Masumi Umezaki stood before a group of UCLA medical students assembled in the auditorium of Geffen Hall, her voice quavering slightly as she recounted her journey of self-discovery as a transgender woman and the interactions with physicians that ensued. The first time she brought up her gender dysphoria in a health care setting had been disastrous. In the course of a routine physical, the doctor asked Umezaki if she had any health complaints. “I told him I felt trapped in my body,” recalled Umezaki, one of eight transgender individuals who spoke with students as part of the David Geffen School of Medicine at UCLA’s Caring for the Transgender Community module. “His face soured. He said, ‘That sounds like a psychological issue. What do you want from me?’ As soon as I left, I broke down and cried.”
Umezaki found a new physician, but when she mentioned wanting to begin hormone therapy, the response was terse: “I can’t help you, but I wish you luck.”
The third time was different. Asked if she had any health complaints, Umezaki mentioned not only her gender dysphoria, but also that she was suicidal, not sleeping, barely eating and having panic attacks. “Oh my god, we need to get you some help,” the doctor said. He spent the next half hour sitting with Umezaki as she sobbed. After acknowledging that he lacked experience with the type of care she needed, he vowed that if he couldn’t find someone who could help, he would learn himself. Umezaki looked out at the students. “If someone comes out to you, consider that you might be the first person who has ever listened,” she said. “This doctor had no more knowledge about trans care than the other two, but he listened, and he saved my life.”
Few practicing physicians are well-versed in the lived experiences of their transgender patients, and fewer still have been educated during their medical training about transgender health care needs. UCLA was among the first to address that shortcoming, when, in 2015, it added Caring for the Transgender Community to the second-year doctoring course, which covers non-scientific aspects of medical practice — from effectively communicating with patients to addressing social determinants of health such as poverty, education and discrimination.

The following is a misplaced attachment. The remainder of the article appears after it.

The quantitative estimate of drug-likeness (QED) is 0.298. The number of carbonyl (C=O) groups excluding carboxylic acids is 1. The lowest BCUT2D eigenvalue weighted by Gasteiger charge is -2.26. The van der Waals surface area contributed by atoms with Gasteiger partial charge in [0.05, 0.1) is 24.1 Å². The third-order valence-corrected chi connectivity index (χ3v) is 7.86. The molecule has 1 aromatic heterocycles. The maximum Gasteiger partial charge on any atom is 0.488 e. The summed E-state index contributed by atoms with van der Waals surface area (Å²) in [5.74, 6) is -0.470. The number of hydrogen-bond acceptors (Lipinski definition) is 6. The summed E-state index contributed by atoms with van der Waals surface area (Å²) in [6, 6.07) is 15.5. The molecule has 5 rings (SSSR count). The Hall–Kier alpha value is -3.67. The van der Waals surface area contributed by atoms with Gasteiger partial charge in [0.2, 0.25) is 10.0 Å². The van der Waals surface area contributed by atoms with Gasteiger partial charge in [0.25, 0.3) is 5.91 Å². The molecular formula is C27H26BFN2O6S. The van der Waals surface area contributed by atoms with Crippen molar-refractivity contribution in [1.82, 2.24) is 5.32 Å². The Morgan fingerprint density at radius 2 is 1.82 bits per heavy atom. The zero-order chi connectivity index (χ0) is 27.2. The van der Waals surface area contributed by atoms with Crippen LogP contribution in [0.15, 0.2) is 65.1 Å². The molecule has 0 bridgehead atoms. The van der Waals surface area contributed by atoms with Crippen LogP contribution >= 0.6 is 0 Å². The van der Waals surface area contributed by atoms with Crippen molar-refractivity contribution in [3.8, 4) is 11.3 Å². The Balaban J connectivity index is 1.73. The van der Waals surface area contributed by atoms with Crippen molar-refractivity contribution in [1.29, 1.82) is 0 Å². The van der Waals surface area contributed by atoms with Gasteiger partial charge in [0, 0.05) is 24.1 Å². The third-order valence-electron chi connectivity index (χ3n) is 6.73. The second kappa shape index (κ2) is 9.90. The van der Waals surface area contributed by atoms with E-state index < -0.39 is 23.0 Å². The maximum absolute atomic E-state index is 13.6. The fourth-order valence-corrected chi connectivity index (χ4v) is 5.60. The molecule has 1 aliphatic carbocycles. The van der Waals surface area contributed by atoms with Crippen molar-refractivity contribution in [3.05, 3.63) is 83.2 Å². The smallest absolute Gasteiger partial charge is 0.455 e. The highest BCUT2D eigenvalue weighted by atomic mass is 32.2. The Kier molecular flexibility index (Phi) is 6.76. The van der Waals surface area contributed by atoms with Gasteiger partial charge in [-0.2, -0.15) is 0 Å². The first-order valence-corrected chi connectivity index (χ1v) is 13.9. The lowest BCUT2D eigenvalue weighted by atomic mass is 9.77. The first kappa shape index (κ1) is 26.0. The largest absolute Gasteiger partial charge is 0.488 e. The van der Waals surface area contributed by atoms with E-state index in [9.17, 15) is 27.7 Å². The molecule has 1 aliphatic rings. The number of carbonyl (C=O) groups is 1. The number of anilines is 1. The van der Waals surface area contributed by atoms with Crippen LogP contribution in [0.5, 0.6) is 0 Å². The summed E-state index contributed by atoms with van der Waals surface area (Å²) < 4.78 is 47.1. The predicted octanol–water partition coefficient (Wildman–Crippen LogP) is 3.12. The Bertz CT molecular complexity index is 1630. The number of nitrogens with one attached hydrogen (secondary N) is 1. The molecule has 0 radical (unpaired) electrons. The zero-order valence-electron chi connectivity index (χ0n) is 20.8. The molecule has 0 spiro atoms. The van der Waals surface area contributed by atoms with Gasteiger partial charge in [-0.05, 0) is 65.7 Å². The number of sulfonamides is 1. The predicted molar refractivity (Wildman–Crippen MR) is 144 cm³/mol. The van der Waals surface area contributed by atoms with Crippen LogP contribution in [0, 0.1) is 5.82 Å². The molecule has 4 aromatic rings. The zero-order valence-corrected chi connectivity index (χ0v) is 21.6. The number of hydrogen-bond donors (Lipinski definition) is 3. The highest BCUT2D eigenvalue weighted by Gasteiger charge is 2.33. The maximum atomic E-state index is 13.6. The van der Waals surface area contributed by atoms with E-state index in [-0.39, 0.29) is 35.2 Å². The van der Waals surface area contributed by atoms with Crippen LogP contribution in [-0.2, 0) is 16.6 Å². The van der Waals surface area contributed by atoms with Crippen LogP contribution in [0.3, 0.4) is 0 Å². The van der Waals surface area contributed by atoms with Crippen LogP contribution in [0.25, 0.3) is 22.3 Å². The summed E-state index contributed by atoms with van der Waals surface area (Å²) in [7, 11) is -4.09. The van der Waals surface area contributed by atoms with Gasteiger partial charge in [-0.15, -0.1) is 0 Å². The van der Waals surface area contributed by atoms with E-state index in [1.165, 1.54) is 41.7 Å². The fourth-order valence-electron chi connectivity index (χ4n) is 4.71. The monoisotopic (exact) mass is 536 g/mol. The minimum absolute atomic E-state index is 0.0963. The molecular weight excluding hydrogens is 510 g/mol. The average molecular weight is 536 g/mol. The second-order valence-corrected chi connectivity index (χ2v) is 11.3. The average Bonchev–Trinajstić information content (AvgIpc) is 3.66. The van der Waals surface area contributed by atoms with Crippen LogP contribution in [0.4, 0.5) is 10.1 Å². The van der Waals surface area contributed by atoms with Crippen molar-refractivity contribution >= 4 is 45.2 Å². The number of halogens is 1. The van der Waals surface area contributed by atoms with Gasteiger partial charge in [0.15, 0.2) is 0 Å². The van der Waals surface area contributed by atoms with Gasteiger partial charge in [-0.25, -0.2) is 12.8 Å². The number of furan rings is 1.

Arthur G. Gomez, MD ’86 (RES ’89, FEL ’90), professor of clinical medicine and director of the second-year doctoring program, was inspired to add the module by his experience with a longtime patient, Larry, “a gruff Marine who had lived a hyper-masculine life and told off-color jokes.”
Gradually, Dr. Gomez recalls, Larry began to offer clues — a feminine earring, painted toenails — suggesting he might be concealing his identity. “I teach my students that if you observe something that might be relevant, you should ask, so I did,” Dr. Gomez says. “That’s when Larry introduced me to Linda, the woman she had been her whole life.”
Working within the VA health care system, Dr. Gomez advocated for Linda, who had advanced lung disease, to obtain gender-affirming hormone therapy and surgery before her death.
This year’s Caring for the Transgender Community module began with a lecture by Amy K. Weimer, MD, co-director of the UCLA Gender Health Program. In addition to discussing gender-specific health issues and the disproportionate risk faced by transgender and gender-nonconforming patients — often related to their societal marginalization — Dr. Weimer advised the students on their interactions with a population that is too often treated poorly in health care settings. “We are raised in a binary society and will make mistakes,” Dr. Weimer said. “[When that happens] own it, apologize and move on.”
The lecture was followed by a panel discussion. In an effort to capture the diversity of experiences among the transgender population, Dr. Gomez and his doctoring colleagues have partnered with Transgender Talent, a talent management and production company for transgender performers and artists, to bring in transgender individuals to discuss their life experiences and interactions with health care providers, as well as to answer students’ questions.
“This module is a huge help to destigmatize the trans community for doctors,” says Ann Thomas, who founded Transgender Talent and presented as a member of the panel. “Too often, much of society confuses us with drag queens and assumes we are all sex workers and have AIDS. That’s far from the truth.”
At the close of the module, student Kevin Ding reflected on what he had learned. “It hadn’t dawned on me how much trust someone who is transgender is putting in you and the power the physician has to either make them feel like a million bucks or tear down their world with just a few words,” he said. “That’s a privilege but also very sobering. And it was a reminder of why I decided to go into medicine — to treat everyone, regardless of their identity, with unconditional love.”
— Dan Gordon